Why Social Safety retirement claims haven’t surged amid Covid-19


A social security administration office in San Francisco.

Getty Images

One of the most immediate effects of the start of the Covid-19 outbreak early last year has been a change in the workforce.

Now, almost two years later, data suggests that only a cohort of older workers has accelerated their retirement plans – those aged 70 and over.

As a result, social security pension utilization has likely seen “only a small increase” due to the pandemic, according to a study by the Center for Retirement Research at Boston College, based on data from the latest US Census Bureau population survey.

More from Advisor Insight:

Here’s a look at other stories that are affecting the financial advisor business.

Undoubtedly, the pandemic has caused many workers aged 55 and over to leave the workforce. The data show that the likelihood that this age cohort will leave the labor force has increased by 50% or 7.6 percentage points compared to the pre-pandemic rate.

Some of the most vulnerable to career break have included women, Americans of Asian descent, people without college degrees, and professionals who work in positions where they cannot work remotely.

However, the departure of older workers did not necessarily indicate retirement, as the data show.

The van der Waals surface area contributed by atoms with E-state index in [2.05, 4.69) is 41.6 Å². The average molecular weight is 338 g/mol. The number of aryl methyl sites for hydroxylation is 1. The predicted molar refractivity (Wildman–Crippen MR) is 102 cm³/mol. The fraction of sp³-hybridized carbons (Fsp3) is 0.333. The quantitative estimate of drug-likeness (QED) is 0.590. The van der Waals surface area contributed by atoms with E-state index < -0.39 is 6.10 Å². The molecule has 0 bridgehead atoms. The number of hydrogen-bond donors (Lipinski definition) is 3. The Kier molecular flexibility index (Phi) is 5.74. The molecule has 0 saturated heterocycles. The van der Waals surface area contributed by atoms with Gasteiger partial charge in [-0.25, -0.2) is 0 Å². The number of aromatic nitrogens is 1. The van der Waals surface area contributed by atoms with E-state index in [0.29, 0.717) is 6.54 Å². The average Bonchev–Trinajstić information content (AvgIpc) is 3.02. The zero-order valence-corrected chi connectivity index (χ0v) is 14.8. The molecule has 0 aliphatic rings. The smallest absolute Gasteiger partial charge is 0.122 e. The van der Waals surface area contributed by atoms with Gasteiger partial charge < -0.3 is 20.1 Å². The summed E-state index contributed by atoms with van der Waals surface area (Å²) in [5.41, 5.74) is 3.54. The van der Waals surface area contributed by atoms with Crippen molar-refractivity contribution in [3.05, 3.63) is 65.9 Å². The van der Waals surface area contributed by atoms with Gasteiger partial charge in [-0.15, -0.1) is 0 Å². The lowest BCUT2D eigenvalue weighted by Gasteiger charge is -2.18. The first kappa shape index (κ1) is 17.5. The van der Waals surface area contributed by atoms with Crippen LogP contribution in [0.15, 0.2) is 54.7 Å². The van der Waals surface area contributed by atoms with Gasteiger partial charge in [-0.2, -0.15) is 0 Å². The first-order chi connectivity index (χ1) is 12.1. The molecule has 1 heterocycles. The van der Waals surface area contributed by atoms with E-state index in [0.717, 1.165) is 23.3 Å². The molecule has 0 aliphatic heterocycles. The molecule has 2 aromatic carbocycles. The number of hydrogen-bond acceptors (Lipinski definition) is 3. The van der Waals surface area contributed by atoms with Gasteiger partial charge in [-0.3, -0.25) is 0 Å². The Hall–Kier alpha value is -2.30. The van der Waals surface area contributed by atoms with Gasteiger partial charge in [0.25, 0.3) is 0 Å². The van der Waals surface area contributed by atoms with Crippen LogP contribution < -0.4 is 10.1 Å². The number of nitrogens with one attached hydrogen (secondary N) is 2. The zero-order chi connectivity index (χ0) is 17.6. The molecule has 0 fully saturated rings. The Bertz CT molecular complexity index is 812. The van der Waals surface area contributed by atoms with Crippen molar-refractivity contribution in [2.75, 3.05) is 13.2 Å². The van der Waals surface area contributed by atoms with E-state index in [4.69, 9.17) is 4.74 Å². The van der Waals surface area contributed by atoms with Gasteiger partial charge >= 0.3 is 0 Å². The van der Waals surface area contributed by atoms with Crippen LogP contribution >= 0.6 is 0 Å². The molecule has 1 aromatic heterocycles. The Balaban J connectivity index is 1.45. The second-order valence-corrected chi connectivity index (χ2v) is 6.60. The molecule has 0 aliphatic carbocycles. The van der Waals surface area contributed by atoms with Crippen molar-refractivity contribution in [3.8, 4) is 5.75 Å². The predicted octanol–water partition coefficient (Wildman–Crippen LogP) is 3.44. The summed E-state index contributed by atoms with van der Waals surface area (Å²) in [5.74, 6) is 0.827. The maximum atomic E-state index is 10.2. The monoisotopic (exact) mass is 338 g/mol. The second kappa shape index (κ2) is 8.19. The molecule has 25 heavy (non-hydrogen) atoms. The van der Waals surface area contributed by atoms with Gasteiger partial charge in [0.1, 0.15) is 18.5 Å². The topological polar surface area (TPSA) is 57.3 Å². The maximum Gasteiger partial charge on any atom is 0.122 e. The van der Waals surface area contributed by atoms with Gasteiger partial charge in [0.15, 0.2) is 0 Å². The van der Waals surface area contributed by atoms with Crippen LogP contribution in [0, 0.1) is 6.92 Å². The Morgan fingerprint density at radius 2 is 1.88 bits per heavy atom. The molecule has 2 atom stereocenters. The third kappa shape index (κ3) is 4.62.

The average pre-pandemic pension rate is 12.2% compared to 13.3% post-pandemic. “This difference of 1 percentage point is statistically significant, but qualitatively low,” according to the center’s report.

However, a certain group – workers aged 70 and over – were 5.9 percentage points more likely to leave their positions and retire during the pandemic.

The social security benefits are structured in such a way that the longer the beneficiaries wait to apply for pension benefits, the higher the monthly pension checks. But that stops at 70.

As a result, most older workers who have chosen to retire are likely to have taken their retirement benefits before the pandemic, according to the study.

How these pension trends evolve depends on how conditions evolve over time, according to the study. Some older workers may be waiting for their Covid-19 problems and restrictions to be relaxed before going back to work.

Others may not plan to return to work but may postpone social security entitlement due to other income from stimulus payments and unemployment insurance.

You might also like

Leave A Reply

Your email address will not be published.